AI phishing and its implications for authentication.
By Tim Nodar, CyberWire senior staff writer
Oct 19, 2023

AI-enabled social engineering will require new approaches to authentication.

AI phishing and its implications for authentication.

A study by the FIDO Alliance looks at the current state of online authentication, finding an increased demand for biometric authentication: “When asked what authentication method people consider most secure and the method they most prefer using, biometrics ranked as favourite in both categories, rising around 5% in popularity since last year. This suggests that consumers want to use biometrics more but don't currently have the opportunity.”

Generative AI is increasingly important in social engineering.

The report also observed an increase in convincing social engineering attacks, likely fueled by generative AI tools:

“54% of people have noticed an increase in suspicious messages and scams online, while 52% believe these have become more sophisticated. Threats are seen to be active across several channels, but primarily email, SMS messages, social media, and fake phone or voicemails. The increased accessibility of generative AI tools is a likely driver of this rise in scams and phishing threats. Tools like FraudGPT and WormGPT, which have been created and shared on the dark web explicitly for use in cybercrime, have made crafting compelling social engineering attacks far simpler, more sophisticated, and easier to do at scale.”

Implications of AI-enabled social engineering.

Ted Miracco, CEO of Approov, argues for stronger authentication methods. “AI-driven cybercrime certainly highlights the need for stronger authentication methods beyond traditional passwords,” Miracco wrote in emailed comments. But not all such methods are equally efficacious. “However even passkeys and Multi-factor authentication (MFA) are not immune to all types of attacks. While they provide better security compared to passwords alone, they may still be vulnerable to certain types of attacks, including the increasingly common man-in-the-middle (MITM) attacks. If the communication channel between the user and the authentication system is compromised, an attacker can intercept or manipulate the passkey or MFA during transmission and can effectively impersonate the user or gain unauthorized access. To mitigate the risk of MITM attacks, use secure communication protocols such as HTTPS to encrypt the data transmission between the user and the authentication system.”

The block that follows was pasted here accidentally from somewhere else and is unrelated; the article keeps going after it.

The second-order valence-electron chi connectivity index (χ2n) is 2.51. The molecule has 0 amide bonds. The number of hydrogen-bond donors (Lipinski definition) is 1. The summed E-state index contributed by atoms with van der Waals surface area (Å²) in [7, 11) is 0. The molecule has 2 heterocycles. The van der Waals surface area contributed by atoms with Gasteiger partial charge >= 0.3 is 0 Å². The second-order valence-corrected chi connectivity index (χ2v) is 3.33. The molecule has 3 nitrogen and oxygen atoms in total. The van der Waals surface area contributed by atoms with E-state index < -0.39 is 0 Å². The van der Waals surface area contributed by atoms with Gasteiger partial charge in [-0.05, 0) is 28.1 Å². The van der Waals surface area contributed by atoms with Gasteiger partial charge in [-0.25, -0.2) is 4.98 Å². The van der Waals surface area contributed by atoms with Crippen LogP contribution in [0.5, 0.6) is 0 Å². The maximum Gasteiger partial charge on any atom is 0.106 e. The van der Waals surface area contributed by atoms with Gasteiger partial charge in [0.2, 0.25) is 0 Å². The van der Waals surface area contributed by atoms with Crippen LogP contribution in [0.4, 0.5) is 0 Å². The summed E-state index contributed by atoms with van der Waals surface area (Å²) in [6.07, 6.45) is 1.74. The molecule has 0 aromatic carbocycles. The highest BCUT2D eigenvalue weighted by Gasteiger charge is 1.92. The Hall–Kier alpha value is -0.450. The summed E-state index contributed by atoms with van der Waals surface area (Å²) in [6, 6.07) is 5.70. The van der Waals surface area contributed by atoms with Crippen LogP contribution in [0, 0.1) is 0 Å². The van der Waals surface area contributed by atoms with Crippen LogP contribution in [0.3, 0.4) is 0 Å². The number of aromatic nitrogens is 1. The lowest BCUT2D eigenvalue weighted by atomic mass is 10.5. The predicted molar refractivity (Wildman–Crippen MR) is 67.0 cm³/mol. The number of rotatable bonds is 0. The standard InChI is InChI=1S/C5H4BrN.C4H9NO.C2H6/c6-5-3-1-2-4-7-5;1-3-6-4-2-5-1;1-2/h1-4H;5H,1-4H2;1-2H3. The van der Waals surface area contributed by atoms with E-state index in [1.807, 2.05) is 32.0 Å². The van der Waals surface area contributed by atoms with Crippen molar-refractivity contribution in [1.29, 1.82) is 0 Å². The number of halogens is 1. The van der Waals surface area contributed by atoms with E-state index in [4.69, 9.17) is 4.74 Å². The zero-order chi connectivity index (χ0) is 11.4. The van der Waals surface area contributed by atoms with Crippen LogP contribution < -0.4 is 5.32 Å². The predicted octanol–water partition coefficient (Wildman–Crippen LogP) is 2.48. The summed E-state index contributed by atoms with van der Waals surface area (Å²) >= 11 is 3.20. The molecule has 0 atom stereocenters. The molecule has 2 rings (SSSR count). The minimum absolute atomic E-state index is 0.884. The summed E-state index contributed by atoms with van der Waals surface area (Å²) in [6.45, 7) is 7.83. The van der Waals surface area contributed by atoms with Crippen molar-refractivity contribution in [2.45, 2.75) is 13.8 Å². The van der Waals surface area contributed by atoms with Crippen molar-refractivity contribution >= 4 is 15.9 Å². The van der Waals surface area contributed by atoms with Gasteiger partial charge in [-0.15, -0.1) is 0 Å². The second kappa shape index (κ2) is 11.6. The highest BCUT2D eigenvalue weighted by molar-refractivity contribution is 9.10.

Miracco added, “Users should ensure they are using attested mobile devices and trusted networks for authentication. Avoiding public or unsecured Wi-Fi networks reduces the risk of MITM attacks. Lastly, by using out-of-band verification methods, such as receiving authentication codes through a separate communication channel (e.g., SMS codes sent to a registered phone number), users can add an extra layer of security by making it more difficult for an attacker to intercept both the authentication code and the login session.”

Emily Phelps, Director at Cyware, also commented on the insufficiency of passwords against such emerging threats.“Passwords alone are not enough to secure accounts and sensitive data,” Phelps wrote.  “Phishing remains so popular because there is a low barrier to entry and it remains effective. As AI technologies become more commonplace and sophisticated, adopting better security practices will be even more critical than it is today. The reality is no single authentication method is foolproof. Organizations and individuals must adopt multifactor solutions to reduce the risks of phishing attacks. It's encouraging to see an increase in consumer awareness, but awareness alone does not reduce risk. Multifactor authentication is the minimum we should be requiring to defend against social engineering tactics.”